Upheaval at Heinz Endowments raises eyebrows
By Debra Erdley and Bill Zlatos
Published: Saturday, Oct. 19, 2013, 10:30 p.m.
Turmoil is mounting at The Heinz Endowments, the region's second-biggest foundation, with the resignation of its president and reports that the Heinz family's environmental center in Washington is on the brink of closure, members of the nonprofit community say.
Robert Vagt on Monday announced his resignation as president of The Heinz Endowments — the fourth key executive to leave this year. Jack Kime, vice president of finance and administration, retired in January, and Caren Glotfelty, senior director of the environmental program at Heinz, and Douglas L. Root, communications director, left in August.
Shake-ups of that magnitude raise eyebrows in the foundation community.
“When four senior-level managers all leave in the matter of months, you would be a fool not to wonder what was going on. Could it be coincidental? Sure, but unlikely,” said Laura Otten, executive director of The Nonprofit Center at La Salle University in Philadelphia.
Sources said this summer that Andre Heinz, son of the late Sen. H. John Heinz and a member of the Endowments board, is exerting control and engineered the departures of Glotfelty and Root when his mother, Teresa Heinz Kerry, became ill.
Andre Heinz and Teresa Heinz Kerry declined to comment, as did Vagt and several board members.
Sources told the Tribune-Review that the H. John Heinz III Center for Science, Economics and the Environment soon will close.
“You will not be surprised to know that I have no comment,” said President Conn Nugent. “That's the way it'll be for a while, at least. I'm allowed to say, ‘No comment.' ”
Heinz Kerry, through the Endowments, established the center in 1995 as a memorial to her late first husband with an initial grant of $20 million. The foundation has given the nonprofit center nearly $4.2 million since 2001.
The Heinz Center works with businesses, scientists, government agencies and nonprofit groups to find solutions to environmental problems.
Many in the nonprofit community, some of whom get Heinz funding, were hesitant to comment on the Endowments, which awarded nearly $900 million in grants — almost all to organizations in the Pittsburgh area — between 1997 and 2011.
Some said the changes stem from the Heinz family's dismay about news accounts last spring that questioned their commitment to the environment when the Endowments became a founding partner of the Center for Sustainable Shale Development, a joint-industry/environmental institute focused on standards for shale gas drilling. Some media accounts questioned Vagt's long-standing ties to the oil and gas industry.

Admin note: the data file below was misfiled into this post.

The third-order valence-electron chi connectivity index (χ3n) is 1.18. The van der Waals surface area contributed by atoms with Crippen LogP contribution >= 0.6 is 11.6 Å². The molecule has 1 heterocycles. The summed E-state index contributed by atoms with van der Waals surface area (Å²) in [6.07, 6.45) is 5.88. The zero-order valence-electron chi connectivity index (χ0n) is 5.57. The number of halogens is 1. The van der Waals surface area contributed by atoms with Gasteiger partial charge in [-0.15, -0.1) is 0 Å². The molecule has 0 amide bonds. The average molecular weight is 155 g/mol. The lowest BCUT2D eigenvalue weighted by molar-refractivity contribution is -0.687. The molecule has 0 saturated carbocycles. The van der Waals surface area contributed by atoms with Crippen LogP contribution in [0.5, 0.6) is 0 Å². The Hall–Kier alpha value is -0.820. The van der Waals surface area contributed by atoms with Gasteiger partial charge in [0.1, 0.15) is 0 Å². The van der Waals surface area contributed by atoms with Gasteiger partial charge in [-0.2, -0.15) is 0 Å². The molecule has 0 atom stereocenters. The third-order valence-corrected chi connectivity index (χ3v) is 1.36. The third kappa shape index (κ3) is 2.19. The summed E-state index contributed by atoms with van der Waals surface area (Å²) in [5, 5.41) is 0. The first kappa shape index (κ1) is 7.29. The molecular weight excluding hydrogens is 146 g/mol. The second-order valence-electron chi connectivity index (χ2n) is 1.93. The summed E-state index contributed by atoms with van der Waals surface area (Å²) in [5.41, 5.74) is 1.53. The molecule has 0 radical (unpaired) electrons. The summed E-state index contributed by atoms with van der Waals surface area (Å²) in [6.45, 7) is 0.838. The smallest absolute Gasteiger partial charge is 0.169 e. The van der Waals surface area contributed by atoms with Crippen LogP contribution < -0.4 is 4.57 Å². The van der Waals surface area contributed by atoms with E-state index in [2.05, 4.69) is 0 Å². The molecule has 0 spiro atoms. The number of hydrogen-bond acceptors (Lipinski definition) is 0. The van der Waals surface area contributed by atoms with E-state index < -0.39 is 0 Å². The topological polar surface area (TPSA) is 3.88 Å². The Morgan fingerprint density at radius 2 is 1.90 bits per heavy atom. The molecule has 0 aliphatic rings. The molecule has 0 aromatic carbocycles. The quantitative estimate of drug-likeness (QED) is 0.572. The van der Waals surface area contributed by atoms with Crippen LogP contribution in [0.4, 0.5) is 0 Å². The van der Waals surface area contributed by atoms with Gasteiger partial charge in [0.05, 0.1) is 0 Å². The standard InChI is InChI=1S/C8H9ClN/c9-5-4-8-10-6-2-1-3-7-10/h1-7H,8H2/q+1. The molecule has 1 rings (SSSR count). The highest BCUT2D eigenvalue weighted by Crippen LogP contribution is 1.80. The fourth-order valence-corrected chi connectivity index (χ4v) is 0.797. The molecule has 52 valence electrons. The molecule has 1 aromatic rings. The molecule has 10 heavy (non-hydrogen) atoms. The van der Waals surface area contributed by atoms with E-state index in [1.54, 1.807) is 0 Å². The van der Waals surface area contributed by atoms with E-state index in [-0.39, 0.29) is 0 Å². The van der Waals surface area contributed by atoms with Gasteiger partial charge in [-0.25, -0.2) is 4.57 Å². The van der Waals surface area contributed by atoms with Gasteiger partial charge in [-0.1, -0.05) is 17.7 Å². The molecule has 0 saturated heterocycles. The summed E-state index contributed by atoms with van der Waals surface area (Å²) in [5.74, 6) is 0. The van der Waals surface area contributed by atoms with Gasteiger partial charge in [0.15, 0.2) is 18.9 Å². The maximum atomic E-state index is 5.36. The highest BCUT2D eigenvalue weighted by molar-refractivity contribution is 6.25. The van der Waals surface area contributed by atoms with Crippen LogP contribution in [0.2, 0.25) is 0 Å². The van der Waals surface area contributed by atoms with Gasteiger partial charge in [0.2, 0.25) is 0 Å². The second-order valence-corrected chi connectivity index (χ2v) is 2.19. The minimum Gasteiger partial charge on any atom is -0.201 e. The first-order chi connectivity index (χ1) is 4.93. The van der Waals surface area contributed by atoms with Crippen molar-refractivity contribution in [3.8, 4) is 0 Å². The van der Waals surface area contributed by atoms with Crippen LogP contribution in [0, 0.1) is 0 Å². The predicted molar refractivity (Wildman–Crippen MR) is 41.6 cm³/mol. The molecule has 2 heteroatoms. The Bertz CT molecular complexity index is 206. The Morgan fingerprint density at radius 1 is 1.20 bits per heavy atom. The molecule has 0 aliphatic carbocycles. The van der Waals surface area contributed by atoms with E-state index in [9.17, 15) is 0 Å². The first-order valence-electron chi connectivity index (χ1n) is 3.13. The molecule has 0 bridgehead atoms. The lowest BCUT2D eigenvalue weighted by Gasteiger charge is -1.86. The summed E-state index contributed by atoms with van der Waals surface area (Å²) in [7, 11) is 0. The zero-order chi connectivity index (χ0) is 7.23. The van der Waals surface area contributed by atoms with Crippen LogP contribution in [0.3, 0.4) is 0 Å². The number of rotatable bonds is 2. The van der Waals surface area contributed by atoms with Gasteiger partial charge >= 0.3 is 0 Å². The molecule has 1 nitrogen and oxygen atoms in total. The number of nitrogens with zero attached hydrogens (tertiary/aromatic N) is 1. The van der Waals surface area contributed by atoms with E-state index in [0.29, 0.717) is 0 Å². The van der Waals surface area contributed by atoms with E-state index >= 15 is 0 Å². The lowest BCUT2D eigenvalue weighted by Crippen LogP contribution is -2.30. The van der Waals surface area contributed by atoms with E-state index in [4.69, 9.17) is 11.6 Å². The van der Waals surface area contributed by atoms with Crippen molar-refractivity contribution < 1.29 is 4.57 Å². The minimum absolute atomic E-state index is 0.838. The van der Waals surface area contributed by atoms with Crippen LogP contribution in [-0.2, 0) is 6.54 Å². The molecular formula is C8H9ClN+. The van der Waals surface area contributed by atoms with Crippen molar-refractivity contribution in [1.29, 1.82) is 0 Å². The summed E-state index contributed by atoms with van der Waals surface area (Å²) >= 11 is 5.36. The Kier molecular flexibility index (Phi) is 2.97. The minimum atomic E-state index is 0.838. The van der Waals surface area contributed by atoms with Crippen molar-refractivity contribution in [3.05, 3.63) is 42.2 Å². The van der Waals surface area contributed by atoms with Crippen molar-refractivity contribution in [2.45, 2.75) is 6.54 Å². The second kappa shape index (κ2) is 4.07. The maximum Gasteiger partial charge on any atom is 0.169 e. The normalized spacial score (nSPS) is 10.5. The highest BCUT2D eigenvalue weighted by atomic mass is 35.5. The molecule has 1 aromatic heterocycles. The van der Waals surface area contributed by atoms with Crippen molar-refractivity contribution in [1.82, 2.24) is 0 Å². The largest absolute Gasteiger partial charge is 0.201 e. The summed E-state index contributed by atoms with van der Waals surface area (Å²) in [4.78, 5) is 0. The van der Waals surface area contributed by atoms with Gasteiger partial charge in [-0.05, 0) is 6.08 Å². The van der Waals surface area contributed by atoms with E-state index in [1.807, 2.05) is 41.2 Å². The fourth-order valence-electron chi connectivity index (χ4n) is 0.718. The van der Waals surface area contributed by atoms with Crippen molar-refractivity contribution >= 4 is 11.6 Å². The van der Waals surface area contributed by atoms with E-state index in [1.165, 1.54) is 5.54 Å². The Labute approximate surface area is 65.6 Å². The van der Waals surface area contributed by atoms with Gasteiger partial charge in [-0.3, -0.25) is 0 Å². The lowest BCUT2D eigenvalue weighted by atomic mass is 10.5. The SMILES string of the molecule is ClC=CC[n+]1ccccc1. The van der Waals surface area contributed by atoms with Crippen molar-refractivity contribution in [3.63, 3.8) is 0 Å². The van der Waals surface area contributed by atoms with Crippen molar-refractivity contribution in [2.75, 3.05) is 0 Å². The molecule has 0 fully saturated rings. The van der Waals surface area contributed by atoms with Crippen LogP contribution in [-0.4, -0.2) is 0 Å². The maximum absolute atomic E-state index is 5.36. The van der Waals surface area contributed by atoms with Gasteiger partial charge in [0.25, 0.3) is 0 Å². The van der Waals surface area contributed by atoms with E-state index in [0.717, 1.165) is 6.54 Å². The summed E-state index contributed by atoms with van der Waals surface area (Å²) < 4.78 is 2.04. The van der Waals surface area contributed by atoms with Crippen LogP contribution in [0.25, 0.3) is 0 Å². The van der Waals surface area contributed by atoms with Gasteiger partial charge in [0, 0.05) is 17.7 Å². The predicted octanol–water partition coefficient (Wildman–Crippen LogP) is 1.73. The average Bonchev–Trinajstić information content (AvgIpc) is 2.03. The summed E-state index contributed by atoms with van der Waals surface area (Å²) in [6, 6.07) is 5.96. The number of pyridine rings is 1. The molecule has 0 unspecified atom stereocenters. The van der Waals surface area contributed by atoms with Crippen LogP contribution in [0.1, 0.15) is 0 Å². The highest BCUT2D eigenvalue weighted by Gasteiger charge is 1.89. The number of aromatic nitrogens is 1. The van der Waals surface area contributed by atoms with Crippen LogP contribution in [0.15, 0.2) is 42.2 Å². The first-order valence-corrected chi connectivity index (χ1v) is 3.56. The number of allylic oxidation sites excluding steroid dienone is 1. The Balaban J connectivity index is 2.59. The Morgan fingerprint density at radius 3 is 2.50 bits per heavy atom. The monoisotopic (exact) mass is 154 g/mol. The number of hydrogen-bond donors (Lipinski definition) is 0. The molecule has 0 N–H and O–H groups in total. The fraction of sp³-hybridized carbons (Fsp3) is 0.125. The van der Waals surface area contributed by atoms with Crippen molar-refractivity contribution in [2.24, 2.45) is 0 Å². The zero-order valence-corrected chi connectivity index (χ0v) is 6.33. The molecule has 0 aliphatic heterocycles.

Vagt's biography on the Endowments website notes that he spent a decade as an executive in the industry before becoming president of Davidson College in North Carolina.
“So how each of them came together — he with his industry background and the family and the board of directors with their environmental perspectives — in hindsight looks like the ultimate recipe for conflict,” said Robert Strauss, professor of economics and public policy at Carnegie Mellon University.
“It's a shame circumstances are such that he has chosen to leave,” said former Allegheny County Executive Jim Roddey.
“It could indicate that they're going to be more focused on the environment or it could simply mean that they were unhappy with the negative publicity that occurred from the many environmental organizations they support,” said Roddey, who serves on the boards of RiverQuest, where he is president, and The Pittsburgh Foundation.
Despite their focus on sustainable technologies and the environment, tax records show The Heinz Endowments holds investments worth $5.5 million in at least 12 oil and gas companies, including two that are active in shale gas drilling.
J. Kevin McMahon, president and CEO of the Pittsburgh Cultural Trust, and Grant Oliphant, president and CEO of The Pittsburgh Foundation, contend that Vagt's departure is not related to the grant to the Center for Sustainable Shale Development.
“This is in the normal order of things,” Oliphant said. “He's looking at a situation where they're about to embark on a new strategic planning phase, and he thinks, rightly, that should be done by somebody who's going to be around for a few years.”
Vagt, 66, who collected $455,348 plus $60,929 in benefits in 2011, is widely admired by his colleagues in the nonprofit community.
“Bobby is a very thoughtful and intense intellectual,” McMahon said.
No timetable has been announced for Vagt's departure, but experts agree his replacement is important because of the key role the Endowments has played in the region. The foundation and the Heinz family have helped transform a former red-light district in Downtown into a Cultural District.
The Heinz Endowments, with assets of about $1.5 billion, awarded $75 million last year in its five areas of interest: the arts and culture, children and families, education, community and economic development, and the environment.
Its largesse has helped support the construction of green buildings such as the David L. Lawrence Convention Center, educational reforms in Pittsburgh Public Schools and the transformation of blighted Hazelwood.
Experts wonder what's next for the Endowments as the next generation ascends to control.
“Anytime you have a change in leadership at the board and staff level, it's a natural time to revisit priorities. While tweaks and some refocusing are to be expected, I don't foresee any major changes in the five programmatic areas in which they've been focused over the long run,” said Fred Thieman, president of The Buhl Foundation.
Debra Erdley and Bill Zlatos are staff writers for Trib Total Media.
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